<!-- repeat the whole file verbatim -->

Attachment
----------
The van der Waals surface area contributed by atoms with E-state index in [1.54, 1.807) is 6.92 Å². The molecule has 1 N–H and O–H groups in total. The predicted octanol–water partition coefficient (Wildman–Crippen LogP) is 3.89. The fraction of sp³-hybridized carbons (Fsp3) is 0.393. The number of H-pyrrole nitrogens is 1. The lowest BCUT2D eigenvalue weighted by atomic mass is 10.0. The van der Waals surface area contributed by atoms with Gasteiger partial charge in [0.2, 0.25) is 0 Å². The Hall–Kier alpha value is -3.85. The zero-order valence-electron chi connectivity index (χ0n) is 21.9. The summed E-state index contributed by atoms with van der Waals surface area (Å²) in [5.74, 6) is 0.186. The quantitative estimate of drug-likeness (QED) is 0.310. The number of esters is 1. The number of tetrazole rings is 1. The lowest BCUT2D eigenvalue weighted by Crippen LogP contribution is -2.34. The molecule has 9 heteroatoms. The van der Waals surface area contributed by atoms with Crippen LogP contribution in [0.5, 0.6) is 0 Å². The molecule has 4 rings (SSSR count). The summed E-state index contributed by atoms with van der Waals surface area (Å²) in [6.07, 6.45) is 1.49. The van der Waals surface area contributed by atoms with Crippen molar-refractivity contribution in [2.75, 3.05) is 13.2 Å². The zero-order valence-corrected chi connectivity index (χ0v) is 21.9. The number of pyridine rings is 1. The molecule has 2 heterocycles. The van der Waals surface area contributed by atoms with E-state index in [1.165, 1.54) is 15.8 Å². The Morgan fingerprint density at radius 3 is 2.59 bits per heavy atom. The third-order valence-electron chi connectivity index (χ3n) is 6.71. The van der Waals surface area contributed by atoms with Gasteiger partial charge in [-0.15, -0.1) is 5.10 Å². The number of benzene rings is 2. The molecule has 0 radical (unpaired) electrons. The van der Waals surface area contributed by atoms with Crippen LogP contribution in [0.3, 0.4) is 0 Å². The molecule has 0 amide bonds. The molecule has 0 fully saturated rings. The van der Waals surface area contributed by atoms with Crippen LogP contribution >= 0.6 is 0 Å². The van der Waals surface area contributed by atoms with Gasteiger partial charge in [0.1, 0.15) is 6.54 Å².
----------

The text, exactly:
The van der Waals surface area contributed by atoms with E-state index in [1.54, 1.807) is 6.92 Å². The molecule has 1 N–H and O–H groups in total. The predicted octanol–water partition coefficient (Wildman–Crippen LogP) is 3.89. The fraction of sp³-hybridized carbons (Fsp3) is 0.393. The number of H-pyrrole nitrogens is 1. The lowest BCUT2D eigenvalue weighted by atomic mass is 10.0. The van der Waals surface area contributed by atoms with Gasteiger partial charge in [0.2, 0.25) is 0 Å². The Hall–Kier alpha value is -3.85. The zero-order valence-electron chi connectivity index (χ0n) is 21.9. The summed E-state index contributed by atoms with van der Waals surface area (Å²) in [5.74, 6) is 0.186. The quantitative estimate of drug-likeness (QED) is 0.310. The number of esters is 1. The number of tetrazole rings is 1. The lowest BCUT2D eigenvalue weighted by Crippen LogP contribution is -2.34. The molecule has 9 heteroatoms. The van der Waals surface area contributed by atoms with Crippen LogP contribution in [0.5, 0.6) is 0 Å². The molecule has 4 rings (SSSR count). The summed E-state index contributed by atoms with van der Waals surface area (Å²) in [6.07, 6.45) is 1.49. The van der Waals surface area contributed by atoms with Crippen molar-refractivity contribution in [2.75, 3.05) is 13.2 Å². The zero-order valence-corrected chi connectivity index (χ0v) is 21.9. The number of pyridine rings is 1. The molecule has 2 heterocycles. The van der Waals surface area contributed by atoms with E-state index in [1.165, 1.54) is 15.8 Å². The Morgan fingerprint density at radius 3 is 2.59 bits per heavy atom. The third-order valence-electron chi connectivity index (χ3n) is 6.71. The van der Waals surface area contributed by atoms with Gasteiger partial charge in [-0.15, -0.1) is 5.10 Å². The number of benzene rings is 2. The molecule has 0 radical (unpaired) electrons. The van der Waals surface area contributed by atoms with Crippen LogP contribution in [0.3, 0.4) is 0 Å². The molecule has 0 amide bonds. The molecule has 0 fully saturated rings. The van der Waals surface area contributed by atoms with Crippen LogP contribution >= 0.6 is 0 Å². The van der Waals surface area contributed by atoms with Gasteiger partial charge in [0.1, 0.15) is 6.54 Å².